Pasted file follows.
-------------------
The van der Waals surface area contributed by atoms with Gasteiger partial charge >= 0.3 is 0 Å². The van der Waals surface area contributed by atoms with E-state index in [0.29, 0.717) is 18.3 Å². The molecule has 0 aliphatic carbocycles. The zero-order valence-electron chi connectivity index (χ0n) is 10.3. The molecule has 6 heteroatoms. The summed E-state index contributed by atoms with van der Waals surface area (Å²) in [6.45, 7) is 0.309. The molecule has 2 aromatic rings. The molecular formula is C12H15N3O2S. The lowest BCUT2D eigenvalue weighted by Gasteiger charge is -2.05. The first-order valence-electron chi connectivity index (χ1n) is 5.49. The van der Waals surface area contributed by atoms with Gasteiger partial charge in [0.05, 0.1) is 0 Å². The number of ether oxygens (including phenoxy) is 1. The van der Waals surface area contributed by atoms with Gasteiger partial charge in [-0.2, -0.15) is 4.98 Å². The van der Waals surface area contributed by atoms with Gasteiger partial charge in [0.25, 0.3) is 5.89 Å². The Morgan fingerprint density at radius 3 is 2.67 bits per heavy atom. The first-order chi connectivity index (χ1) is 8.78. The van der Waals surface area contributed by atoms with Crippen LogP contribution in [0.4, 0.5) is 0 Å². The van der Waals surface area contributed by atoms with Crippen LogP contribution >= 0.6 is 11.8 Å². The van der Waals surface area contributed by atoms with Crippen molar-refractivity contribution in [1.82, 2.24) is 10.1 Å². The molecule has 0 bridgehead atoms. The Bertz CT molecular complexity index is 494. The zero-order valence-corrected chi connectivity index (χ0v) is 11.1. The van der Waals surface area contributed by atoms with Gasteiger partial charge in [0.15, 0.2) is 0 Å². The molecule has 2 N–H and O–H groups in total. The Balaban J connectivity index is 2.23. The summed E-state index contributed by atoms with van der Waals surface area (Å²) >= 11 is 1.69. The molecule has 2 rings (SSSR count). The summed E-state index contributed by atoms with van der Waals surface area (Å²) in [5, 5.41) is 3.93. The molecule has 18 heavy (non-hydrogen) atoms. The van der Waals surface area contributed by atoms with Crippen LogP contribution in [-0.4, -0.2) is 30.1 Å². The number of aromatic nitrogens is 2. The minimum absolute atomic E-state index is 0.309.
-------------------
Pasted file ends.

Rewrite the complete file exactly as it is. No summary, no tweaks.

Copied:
The van der Waals surface area contributed by atoms with Gasteiger partial charge >= 0.3 is 0 Å². The van der Waals surface area contributed by atoms with E-state index in [0.29, 0.717) is 18.3 Å². The molecule has 0 aliphatic carbocycles. The zero-order valence-electron chi connectivity index (χ0n) is 10.3. The molecule has 6 heteroatoms. The summed E-state index contributed by atoms with van der Waals surface area (Å²) in [6.45, 7) is 0.309. The molecule has 2 aromatic rings. The molecular formula is C12H15N3O2S. The lowest BCUT2D eigenvalue weighted by Gasteiger charge is -2.05. The first-order valence-electron chi connectivity index (χ1n) is 5.49. The van der Waals surface area contributed by atoms with Gasteiger partial charge in [0.05, 0.1) is 0 Å². The number of ether oxygens (including phenoxy) is 1. The van der Waals surface area contributed by atoms with Gasteiger partial charge in [-0.2, -0.15) is 4.98 Å². The van der Waals surface area contributed by atoms with Gasteiger partial charge in [0.25, 0.3) is 5.89 Å². The Morgan fingerprint density at radius 3 is 2.67 bits per heavy atom. The first-order chi connectivity index (χ1) is 8.78. The van der Waals surface area contributed by atoms with Crippen LogP contribution in [0.4, 0.5) is 0 Å². The van der Waals surface area contributed by atoms with Crippen LogP contribution >= 0.6 is 11.8 Å². The van der Waals surface area contributed by atoms with Crippen molar-refractivity contribution in [1.82, 2.24) is 10.1 Å². The molecule has 0 bridgehead atoms. The Bertz CT molecular complexity index is 494. The zero-order valence-corrected chi connectivity index (χ0v) is 11.1. The van der Waals surface area contributed by atoms with Gasteiger partial charge in [0.15, 0.2) is 0 Å². The molecule has 2 N–H and O–H groups in total. The Balaban J connectivity index is 2.23. The summed E-state index contributed by atoms with van der Waals surface area (Å²) >= 11 is 1.69. The molecule has 2 rings (SSSR count). The summed E-state index contributed by atoms with van der Waals surface area (Å²) in [5, 5.41) is 3.93. The molecule has 18 heavy (non-hydrogen) atoms. The van der Waals surface area contributed by atoms with Crippen LogP contribution in [-0.4, -0.2) is 30.1 Å². The number of aromatic nitrogens is 2. The minimum absolute atomic E-state index is 0.309.